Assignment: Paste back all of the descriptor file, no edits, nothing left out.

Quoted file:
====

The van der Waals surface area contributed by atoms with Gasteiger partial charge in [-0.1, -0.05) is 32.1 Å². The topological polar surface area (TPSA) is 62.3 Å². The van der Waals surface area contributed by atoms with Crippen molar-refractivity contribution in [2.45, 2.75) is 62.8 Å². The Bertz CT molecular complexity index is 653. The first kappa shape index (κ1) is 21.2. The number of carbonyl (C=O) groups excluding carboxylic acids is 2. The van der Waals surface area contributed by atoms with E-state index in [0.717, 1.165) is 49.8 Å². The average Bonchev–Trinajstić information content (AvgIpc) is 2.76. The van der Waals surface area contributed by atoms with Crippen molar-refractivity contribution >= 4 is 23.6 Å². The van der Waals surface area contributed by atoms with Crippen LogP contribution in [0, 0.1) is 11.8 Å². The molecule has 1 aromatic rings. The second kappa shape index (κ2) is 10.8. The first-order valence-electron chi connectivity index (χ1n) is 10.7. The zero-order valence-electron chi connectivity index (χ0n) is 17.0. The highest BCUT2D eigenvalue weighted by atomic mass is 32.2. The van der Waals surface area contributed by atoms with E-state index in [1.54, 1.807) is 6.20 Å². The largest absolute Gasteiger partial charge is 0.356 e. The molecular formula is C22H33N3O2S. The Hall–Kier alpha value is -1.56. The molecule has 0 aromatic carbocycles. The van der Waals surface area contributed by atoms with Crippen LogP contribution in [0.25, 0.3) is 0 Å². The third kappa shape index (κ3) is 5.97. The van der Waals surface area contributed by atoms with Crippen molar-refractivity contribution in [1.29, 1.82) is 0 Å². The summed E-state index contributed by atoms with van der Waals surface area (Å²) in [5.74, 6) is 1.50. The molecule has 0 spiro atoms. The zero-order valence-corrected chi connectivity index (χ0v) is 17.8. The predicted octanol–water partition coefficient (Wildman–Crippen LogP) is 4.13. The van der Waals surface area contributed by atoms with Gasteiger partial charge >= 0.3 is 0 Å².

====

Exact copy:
The van der Waals surface area contributed by atoms with Gasteiger partial charge in [-0.1, -0.05) is 32.1 Å². The topological polar surface area (TPSA) is 62.3 Å². The van der Waals surface area contributed by atoms with Crippen molar-refractivity contribution in [2.45, 2.75) is 62.8 Å². The Bertz CT molecular complexity index is 653. The first kappa shape index (κ1) is 21.2. The number of carbonyl (C=O) groups excluding carboxylic acids is 2. The van der Waals surface area contributed by atoms with E-state index in [0.717, 1.165) is 49.8 Å². The average Bonchev–Trinajstić information content (AvgIpc) is 2.76. The van der Waals surface area contributed by atoms with Crippen molar-refractivity contribution >= 4 is 23.6 Å². The van der Waals surface area contributed by atoms with Crippen LogP contribution in [0, 0.1) is 11.8 Å². The molecule has 1 aromatic rings. The second kappa shape index (κ2) is 10.8. The first-order valence-electron chi connectivity index (χ1n) is 10.7. The zero-order valence-electron chi connectivity index (χ0n) is 17.0. The highest BCUT2D eigenvalue weighted by atomic mass is 32.2. The van der Waals surface area contributed by atoms with E-state index in [1.54, 1.807) is 6.20 Å². The largest absolute Gasteiger partial charge is 0.356 e. The molecular formula is C22H33N3O2S. The Hall–Kier alpha value is -1.56. The molecule has 0 aromatic carbocycles. The van der Waals surface area contributed by atoms with Crippen LogP contribution in [0.25, 0.3) is 0 Å². The third kappa shape index (κ3) is 5.97. The van der Waals surface area contributed by atoms with Crippen molar-refractivity contribution in [1.29, 1.82) is 0 Å². The summed E-state index contributed by atoms with van der Waals surface area (Å²) in [5.74, 6) is 1.50. The molecule has 0 spiro atoms. The zero-order valence-corrected chi connectivity index (χ0v) is 17.8. The predicted octanol–water partition coefficient (Wildman–Crippen LogP) is 4.13. The van der Waals surface area contributed by atoms with Gasteiger partial charge >= 0.3 is 0 Å².